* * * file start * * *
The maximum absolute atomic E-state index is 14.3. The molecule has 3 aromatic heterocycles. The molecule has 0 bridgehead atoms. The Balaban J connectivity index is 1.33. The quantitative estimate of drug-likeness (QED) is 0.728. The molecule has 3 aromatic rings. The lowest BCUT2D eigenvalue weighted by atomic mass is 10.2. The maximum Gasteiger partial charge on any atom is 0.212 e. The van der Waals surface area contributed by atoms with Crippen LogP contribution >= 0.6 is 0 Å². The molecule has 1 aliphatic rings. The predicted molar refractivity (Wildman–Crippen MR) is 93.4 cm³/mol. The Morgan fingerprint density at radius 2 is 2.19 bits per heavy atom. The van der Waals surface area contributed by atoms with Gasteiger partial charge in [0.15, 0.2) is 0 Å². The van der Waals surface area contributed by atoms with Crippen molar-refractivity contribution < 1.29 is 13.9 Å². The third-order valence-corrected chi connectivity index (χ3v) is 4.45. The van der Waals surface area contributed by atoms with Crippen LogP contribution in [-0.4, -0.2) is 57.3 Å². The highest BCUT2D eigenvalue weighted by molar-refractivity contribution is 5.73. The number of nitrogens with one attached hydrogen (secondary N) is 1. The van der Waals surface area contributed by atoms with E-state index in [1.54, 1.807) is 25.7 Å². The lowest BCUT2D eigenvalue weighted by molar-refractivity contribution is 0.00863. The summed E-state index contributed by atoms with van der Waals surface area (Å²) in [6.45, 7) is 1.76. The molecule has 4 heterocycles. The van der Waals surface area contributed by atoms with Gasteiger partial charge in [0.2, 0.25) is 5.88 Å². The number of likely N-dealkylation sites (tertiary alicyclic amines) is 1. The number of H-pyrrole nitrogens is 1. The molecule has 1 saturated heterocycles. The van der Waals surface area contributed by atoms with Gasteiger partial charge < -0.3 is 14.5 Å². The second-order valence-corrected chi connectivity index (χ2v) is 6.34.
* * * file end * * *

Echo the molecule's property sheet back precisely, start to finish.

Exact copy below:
The maximum absolute atomic E-state index is 14.3. The molecule has 3 aromatic heterocycles. The molecule has 0 bridgehead atoms. The Balaban J connectivity index is 1.33. The quantitative estimate of drug-likeness (QED) is 0.728. The molecule has 3 aromatic rings. The lowest BCUT2D eigenvalue weighted by atomic mass is 10.2. The maximum Gasteiger partial charge on any atom is 0.212 e. The van der Waals surface area contributed by atoms with Crippen LogP contribution >= 0.6 is 0 Å². The molecule has 1 aliphatic rings. The predicted molar refractivity (Wildman–Crippen MR) is 93.4 cm³/mol. The Morgan fingerprint density at radius 2 is 2.19 bits per heavy atom. The van der Waals surface area contributed by atoms with Gasteiger partial charge in [0.15, 0.2) is 0 Å². The van der Waals surface area contributed by atoms with Crippen molar-refractivity contribution < 1.29 is 13.9 Å². The third-order valence-corrected chi connectivity index (χ3v) is 4.45. The van der Waals surface area contributed by atoms with Crippen LogP contribution in [-0.4, -0.2) is 57.3 Å². The highest BCUT2D eigenvalue weighted by molar-refractivity contribution is 5.73. The number of nitrogens with one attached hydrogen (secondary N) is 1. The van der Waals surface area contributed by atoms with E-state index in [1.54, 1.807) is 25.7 Å². The lowest BCUT2D eigenvalue weighted by molar-refractivity contribution is 0.00863. The summed E-state index contributed by atoms with van der Waals surface area (Å²) in [6.45, 7) is 1.76. The molecule has 4 heterocycles. The van der Waals surface area contributed by atoms with Gasteiger partial charge in [0.2, 0.25) is 5.88 Å². The number of likely N-dealkylation sites (tertiary alicyclic amines) is 1. The number of H-pyrrole nitrogens is 1. The molecule has 1 saturated heterocycles. The van der Waals surface area contributed by atoms with Gasteiger partial charge < -0.3 is 14.5 Å². The second-order valence-corrected chi connectivity index (χ2v) is 6.34.